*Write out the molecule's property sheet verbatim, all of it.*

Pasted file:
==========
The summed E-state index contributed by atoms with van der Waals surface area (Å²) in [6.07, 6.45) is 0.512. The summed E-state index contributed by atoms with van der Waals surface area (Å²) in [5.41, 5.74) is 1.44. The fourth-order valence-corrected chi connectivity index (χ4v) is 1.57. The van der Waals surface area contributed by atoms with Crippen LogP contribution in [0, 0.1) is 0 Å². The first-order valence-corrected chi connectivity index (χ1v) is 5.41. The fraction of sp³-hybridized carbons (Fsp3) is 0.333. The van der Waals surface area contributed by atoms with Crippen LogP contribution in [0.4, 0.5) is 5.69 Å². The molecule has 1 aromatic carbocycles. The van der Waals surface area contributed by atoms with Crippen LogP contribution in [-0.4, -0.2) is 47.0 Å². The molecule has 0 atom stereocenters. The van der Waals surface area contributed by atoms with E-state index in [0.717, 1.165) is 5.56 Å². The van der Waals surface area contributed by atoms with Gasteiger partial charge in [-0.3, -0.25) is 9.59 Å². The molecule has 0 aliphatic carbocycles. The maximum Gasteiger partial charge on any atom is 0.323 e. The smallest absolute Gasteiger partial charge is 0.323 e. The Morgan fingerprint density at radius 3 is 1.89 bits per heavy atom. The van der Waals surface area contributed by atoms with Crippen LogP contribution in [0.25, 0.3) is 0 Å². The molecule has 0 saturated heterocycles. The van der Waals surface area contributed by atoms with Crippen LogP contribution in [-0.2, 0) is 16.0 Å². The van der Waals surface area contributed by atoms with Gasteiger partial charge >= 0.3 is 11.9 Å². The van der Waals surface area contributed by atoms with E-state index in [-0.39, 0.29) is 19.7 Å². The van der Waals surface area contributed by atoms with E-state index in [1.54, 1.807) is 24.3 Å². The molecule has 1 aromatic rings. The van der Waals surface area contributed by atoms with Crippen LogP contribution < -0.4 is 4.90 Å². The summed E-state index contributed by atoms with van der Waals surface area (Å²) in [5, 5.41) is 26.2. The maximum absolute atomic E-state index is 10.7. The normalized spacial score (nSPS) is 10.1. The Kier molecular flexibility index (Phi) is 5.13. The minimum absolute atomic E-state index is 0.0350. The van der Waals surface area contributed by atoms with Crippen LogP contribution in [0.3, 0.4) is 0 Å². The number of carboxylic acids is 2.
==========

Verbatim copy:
The summed E-state index contributed by atoms with van der Waals surface area (Å²) in [6.07, 6.45) is 0.512. The summed E-state index contributed by atoms with van der Waals surface area (Å²) in [5.41, 5.74) is 1.44. The fourth-order valence-corrected chi connectivity index (χ4v) is 1.57. The van der Waals surface area contributed by atoms with Crippen LogP contribution in [0, 0.1) is 0 Å². The first-order valence-corrected chi connectivity index (χ1v) is 5.41. The fraction of sp³-hybridized carbons (Fsp3) is 0.333. The van der Waals surface area contributed by atoms with Crippen LogP contribution in [0.4, 0.5) is 5.69 Å². The molecule has 1 aromatic carbocycles. The van der Waals surface area contributed by atoms with Crippen LogP contribution in [-0.4, -0.2) is 47.0 Å². The molecule has 0 atom stereocenters. The van der Waals surface area contributed by atoms with E-state index in [0.717, 1.165) is 5.56 Å². The van der Waals surface area contributed by atoms with Gasteiger partial charge in [-0.3, -0.25) is 9.59 Å². The molecule has 0 aliphatic carbocycles. The maximum Gasteiger partial charge on any atom is 0.323 e. The smallest absolute Gasteiger partial charge is 0.323 e. The Morgan fingerprint density at radius 3 is 1.89 bits per heavy atom. The van der Waals surface area contributed by atoms with Crippen LogP contribution in [0.25, 0.3) is 0 Å². The molecule has 0 saturated heterocycles. The van der Waals surface area contributed by atoms with Crippen LogP contribution in [-0.2, 0) is 16.0 Å². The van der Waals surface area contributed by atoms with Gasteiger partial charge >= 0.3 is 11.9 Å². The van der Waals surface area contributed by atoms with E-state index in [-0.39, 0.29) is 19.7 Å². The van der Waals surface area contributed by atoms with E-state index in [1.54, 1.807) is 24.3 Å². The molecule has 1 aromatic rings. The van der Waals surface area contributed by atoms with Crippen LogP contribution < -0.4 is 4.90 Å². The summed E-state index contributed by atoms with van der Waals surface area (Å²) in [5, 5.41) is 26.2. The maximum absolute atomic E-state index is 10.7. The normalized spacial score (nSPS) is 10.1. The Kier molecular flexibility index (Phi) is 5.13. The minimum absolute atomic E-state index is 0.0350. The van der Waals surface area contributed by atoms with Crippen LogP contribution in [0.3, 0.4) is 0 Å². The number of carboxylic acids is 2.